Dissipation of Water Energy by Using a Special Stilling Basin Via Three-dimensional Numerical Model
Yasser El-Saie1, *, Osama Saleh2, Marihan El-Sayed3, Abdelazim Ali4, Eslam El-Tohamy Yasser Mohamed Sadek5
Identifiers and Pagination:Year: 2023
E-location ID: e187414952307110
Publisher ID: e187414952307110
Article History:Received Date: 02/12/2022
Revision Received Date: 18/06/2023
Acceptance Date: 20/06/2023
Electronic publication date: 08/08/2023
Collection year: 2023
open-access license: This is an open access article distributed under the terms of the Creative Commons Attribution 4.0 International Public License (CC-BY 4.0), a copy of which is available at: https://creativecommons.org/licenses/by/4.0/legalcode. This license permits unrestricted use, distribution, and reproduction in any medium, provided the original author and source are credited.
The forced hydraulic jump characteristics were studied numerically using Flow-3D software. Rectangular and semi-cylindrical shape slices were used as obstacles with different arrangements in the stilling basin to dissipate the excess kinetic energy.
Each shape type was tested under five values of discharges (60, 80, 100, 120, and 160 l s-1). The numerical results showed that the obstacles act as good energy dissipators, which decrease the hydraulic jump length and the length of the stilling basin as a result. The best case is installing three semi-cylindrical slices in the stilling basin, and energy dissipation ratios range from 48% to 63%, with an average difference of 14% from the values of classical hydraulic jumps, according to discharge values.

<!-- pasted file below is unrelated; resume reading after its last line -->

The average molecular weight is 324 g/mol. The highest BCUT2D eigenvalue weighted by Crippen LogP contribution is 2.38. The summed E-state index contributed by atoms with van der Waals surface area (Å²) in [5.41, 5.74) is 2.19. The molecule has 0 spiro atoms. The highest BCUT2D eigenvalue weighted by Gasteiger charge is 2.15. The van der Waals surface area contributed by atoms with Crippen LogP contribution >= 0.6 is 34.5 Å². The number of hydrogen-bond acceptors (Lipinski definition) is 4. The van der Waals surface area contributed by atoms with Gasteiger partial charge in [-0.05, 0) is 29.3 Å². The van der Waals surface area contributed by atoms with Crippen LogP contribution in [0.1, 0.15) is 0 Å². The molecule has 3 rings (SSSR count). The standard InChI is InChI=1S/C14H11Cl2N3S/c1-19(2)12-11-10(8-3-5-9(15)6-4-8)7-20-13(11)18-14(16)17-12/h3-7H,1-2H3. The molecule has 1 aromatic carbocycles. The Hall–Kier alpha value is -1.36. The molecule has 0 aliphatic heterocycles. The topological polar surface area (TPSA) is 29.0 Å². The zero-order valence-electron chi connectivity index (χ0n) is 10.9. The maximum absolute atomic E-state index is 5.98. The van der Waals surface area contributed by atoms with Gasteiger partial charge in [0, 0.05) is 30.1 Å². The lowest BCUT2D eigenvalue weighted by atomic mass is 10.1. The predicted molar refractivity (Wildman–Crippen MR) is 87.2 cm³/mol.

It should be noted that the semi-cylindrical slices have better performance on energy dissipation ratios than rectangular slices, which indicates concave surface models cause the flow to change its direction, and this leads to a stable hydraulic condition.
Results of this work can be applied to a prototype by fixing three semi-cylindrical slices in the stilling basin at relative distances of 0.2, 0.5, and 0.8 from the end of the spillway, and this lead to maximize energy dissipation rates.
Upstream dams, water creates a large storage area where excess water crosses the dam through its spillway into the river basin. The large potential energy generated by the difference in water levels between the upstream and downstream of the spillway turns into excess kinetic energy when it passes through the spillway to the channel bed. Dissipation of the kinetic energy generated at the base of the spillway is essential for bringing the flow into the downstream river to its normal condition in a short distance. This is necessary, not only to protect the riverbed and banks from erosion but also to ensure that the dam itself is not damaged by the high-velocity turbulent flow . Hydraulic jump stilling basins are the most common type of energy dissipators for spillways and other heading-up structures. The stilling basin is the place that contains the hydraulic jump - a natural phenomenon that occurs in open channels due to flow moving from a supercritical condition to a sub-critical one - downstream of the heading-up structures, so its length should cover the length of the hydraulic jump.
According to channel characteristics, there are two types of hydraulic jumps. One is a classical hydraulic jump, which occurs in a smooth, horizontal, and prismatic rectangular channel, and it forms the largest length. For rectangular cross sections of channels with a smooth and horizontal bed, Belanger (1838) predicted the sequent depth ratio (y2/y1) by using the eq. of momentum with the assumption of neglected friction , which can be written as: